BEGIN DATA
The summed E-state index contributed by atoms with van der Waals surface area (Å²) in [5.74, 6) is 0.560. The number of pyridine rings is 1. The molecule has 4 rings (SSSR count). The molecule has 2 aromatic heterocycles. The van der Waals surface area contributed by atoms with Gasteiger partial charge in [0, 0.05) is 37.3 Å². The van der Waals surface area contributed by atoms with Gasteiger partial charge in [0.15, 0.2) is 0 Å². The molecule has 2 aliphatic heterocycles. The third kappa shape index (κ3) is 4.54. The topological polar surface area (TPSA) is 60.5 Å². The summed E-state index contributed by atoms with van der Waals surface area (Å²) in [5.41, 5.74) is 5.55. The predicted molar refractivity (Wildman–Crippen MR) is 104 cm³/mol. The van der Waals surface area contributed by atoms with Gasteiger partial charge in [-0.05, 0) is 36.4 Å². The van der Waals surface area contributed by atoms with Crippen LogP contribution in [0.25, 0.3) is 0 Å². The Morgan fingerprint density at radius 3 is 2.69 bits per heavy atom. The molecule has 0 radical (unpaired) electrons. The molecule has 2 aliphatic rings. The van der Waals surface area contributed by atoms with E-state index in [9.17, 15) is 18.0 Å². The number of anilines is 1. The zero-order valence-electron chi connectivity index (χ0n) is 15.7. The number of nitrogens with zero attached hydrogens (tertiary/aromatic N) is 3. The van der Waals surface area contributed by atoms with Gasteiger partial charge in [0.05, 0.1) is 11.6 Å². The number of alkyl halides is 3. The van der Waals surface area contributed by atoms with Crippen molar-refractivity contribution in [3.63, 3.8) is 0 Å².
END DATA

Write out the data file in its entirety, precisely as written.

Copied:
The summed E-state index contributed by atoms with van der Waals surface area (Å²) in [5.74, 6) is 0.560. The number of pyridine rings is 1. The molecule has 4 rings (SSSR count). The molecule has 2 aromatic heterocycles. The van der Waals surface area contributed by atoms with Gasteiger partial charge in [0, 0.05) is 37.3 Å². The van der Waals surface area contributed by atoms with Gasteiger partial charge in [0.15, 0.2) is 0 Å². The molecule has 2 aliphatic heterocycles. The third kappa shape index (κ3) is 4.54. The topological polar surface area (TPSA) is 60.5 Å². The summed E-state index contributed by atoms with van der Waals surface area (Å²) in [5.41, 5.74) is 5.55. The predicted molar refractivity (Wildman–Crippen MR) is 104 cm³/mol. The van der Waals surface area contributed by atoms with Gasteiger partial charge in [-0.05, 0) is 36.4 Å². The van der Waals surface area contributed by atoms with Crippen LogP contribution in [0.25, 0.3) is 0 Å². The Morgan fingerprint density at radius 3 is 2.69 bits per heavy atom. The molecule has 0 radical (unpaired) electrons. The molecule has 2 aliphatic rings. The van der Waals surface area contributed by atoms with E-state index in [9.17, 15) is 18.0 Å². The number of anilines is 1. The zero-order valence-electron chi connectivity index (χ0n) is 15.7. The number of nitrogens with zero attached hydrogens (tertiary/aromatic N) is 3. The van der Waals surface area contributed by atoms with Gasteiger partial charge in [0.05, 0.1) is 11.6 Å². The number of alkyl halides is 3. The van der Waals surface area contributed by atoms with Crippen molar-refractivity contribution in [3.63, 3.8) is 0 Å².